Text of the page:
“You can’t go home / I swear you never can,” Chris Cornell belts out in an unmistakable voice that provides so much comfort to those of us who came of age in those halcyon days of the 90’s. Crunching guitars, plodding bass lines, high volumes: this is the music of my generation and here it is, returning in all its flannel-clad glory. It has been sixteen years since their last release of original material, but the band picks right back up again with this collection of dirty, grungy rock tunes that will almost make us thirty-something fans from 20 years ago want to jump back in the mosh pit. Kim Thayil’s guitar pumps out heavily distorted, chugging riffs like few others, with Cornell’s soaring, eardrum-piercing vocals leading the way. It’s a strong return to form for the band, particularly on the nostalgic opener “Been Away Too Long,” and the heavy “Blood on the Valley Floor.”
43. Titus Andronicus – Local Business
New Jersey’s Titus Andronicus is not your average punk band. I first came into contact with their music on their 2010 album, The Monitor, with its utterly pessimistic view of modern American life as told through the lens of a Civil War travel story. It was loud, bleak, and absolutely brilliant. Their new album eschews the narrative structure of their previous release and instead turns its focus to the disaffected youth of America, the angst-driven Millennials discovering that the adult world isn’t all it’s cracked up to be. The opener, “Ecce Homo,” kicks off with a nihilistic line of self-discovery, “Ok, I think by now we’ve established that everything is inherently worthless / And there is nothing in the universe with any kind of objective purpose,” but instead of being delivered in a depressing, suicidal sort of way, vocalist Patrick Stickles is crying out with the conviction of one struggling to find their place in the emptiness of the American dream. Stickles lays his problems bare for the world to see, particularly on songs like the 8 minute “My Eating Disorder,” about, you guessed it, his suffering from an eating disorder. In that confessional work, his refrain, “I know the world’s a scary place / That’s why I hid behind a hairy face,” resonates. It speaks to those plodding through life, lonely and frightened, looking for somewhere to belong. Yes, Titus Andronicus have set a new standard for the medium of punk rock.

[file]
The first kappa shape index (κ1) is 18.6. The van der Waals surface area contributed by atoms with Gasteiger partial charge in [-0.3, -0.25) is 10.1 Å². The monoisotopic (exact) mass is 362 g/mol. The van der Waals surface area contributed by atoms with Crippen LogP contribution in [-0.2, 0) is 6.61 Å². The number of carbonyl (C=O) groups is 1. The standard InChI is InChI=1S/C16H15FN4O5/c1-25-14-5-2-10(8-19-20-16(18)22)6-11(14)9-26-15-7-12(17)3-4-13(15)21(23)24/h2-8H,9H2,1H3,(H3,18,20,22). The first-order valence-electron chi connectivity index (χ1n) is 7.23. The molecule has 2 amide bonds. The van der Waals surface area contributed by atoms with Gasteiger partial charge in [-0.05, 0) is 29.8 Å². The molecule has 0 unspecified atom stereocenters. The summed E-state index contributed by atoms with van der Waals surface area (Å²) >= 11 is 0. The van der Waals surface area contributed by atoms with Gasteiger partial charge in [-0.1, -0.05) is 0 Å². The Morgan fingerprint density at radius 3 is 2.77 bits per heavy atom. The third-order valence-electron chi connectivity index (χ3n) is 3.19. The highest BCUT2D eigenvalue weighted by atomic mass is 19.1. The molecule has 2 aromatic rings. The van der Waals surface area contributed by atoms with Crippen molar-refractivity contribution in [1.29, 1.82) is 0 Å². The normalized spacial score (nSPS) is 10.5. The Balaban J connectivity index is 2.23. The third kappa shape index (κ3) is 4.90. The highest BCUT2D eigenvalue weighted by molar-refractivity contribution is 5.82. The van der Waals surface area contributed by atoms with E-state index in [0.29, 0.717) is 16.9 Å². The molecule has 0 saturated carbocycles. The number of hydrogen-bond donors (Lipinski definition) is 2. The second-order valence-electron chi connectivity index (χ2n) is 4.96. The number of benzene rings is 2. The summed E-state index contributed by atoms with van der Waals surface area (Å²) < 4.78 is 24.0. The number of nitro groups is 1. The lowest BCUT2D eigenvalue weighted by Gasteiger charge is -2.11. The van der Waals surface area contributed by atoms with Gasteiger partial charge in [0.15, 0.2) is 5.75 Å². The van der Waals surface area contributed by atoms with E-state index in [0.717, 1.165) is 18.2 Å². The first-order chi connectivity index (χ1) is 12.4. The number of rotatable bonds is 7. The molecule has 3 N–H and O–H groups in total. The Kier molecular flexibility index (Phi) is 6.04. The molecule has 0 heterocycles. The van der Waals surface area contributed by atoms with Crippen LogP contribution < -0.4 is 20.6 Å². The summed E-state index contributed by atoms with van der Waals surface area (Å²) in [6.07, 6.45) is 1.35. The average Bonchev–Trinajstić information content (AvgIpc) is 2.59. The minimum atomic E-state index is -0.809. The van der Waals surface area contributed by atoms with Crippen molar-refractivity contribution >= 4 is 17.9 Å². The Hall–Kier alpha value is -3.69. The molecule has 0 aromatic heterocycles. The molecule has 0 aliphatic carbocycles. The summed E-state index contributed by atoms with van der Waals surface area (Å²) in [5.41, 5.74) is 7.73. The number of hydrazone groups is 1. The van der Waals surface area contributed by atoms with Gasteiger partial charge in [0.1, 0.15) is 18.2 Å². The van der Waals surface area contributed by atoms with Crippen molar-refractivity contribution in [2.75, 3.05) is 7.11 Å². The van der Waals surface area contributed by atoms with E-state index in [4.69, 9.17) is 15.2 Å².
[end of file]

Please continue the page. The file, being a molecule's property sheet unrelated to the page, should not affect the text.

42. Fun. – Some Nights
Come on, you know you like it. With catchy, unavoidable choruses, and vocalist Nate Ruess’s channeling of Freddy Mercury, the band has created a power pop phenomena this year. One of the more interesting aspects of the band, however, is that, despite the band’s name and the singalong nature of the songs, their lyrics are often anything but fun. The title track has a sense of resignation, as if they must make the music because that is all they know to do, and that they must do it, even though they “try twice as hard I’m half as liked.” They’re pleading for something, for a sense of meaning amidst the chaos when he sings, “Oh Lord, I’m still not sure what I stand for / What do I stand for? / What do I stand for? / Most nights, I don’t know anymore.” Between that and the song, “We are Young,” fun. has created an album of generational anthems for the Millennials and whoever comes next, and luckily some of us stodgy Generation-Xers can still enjoy it as well.
41. Ty Segall Band – Slaughterhouse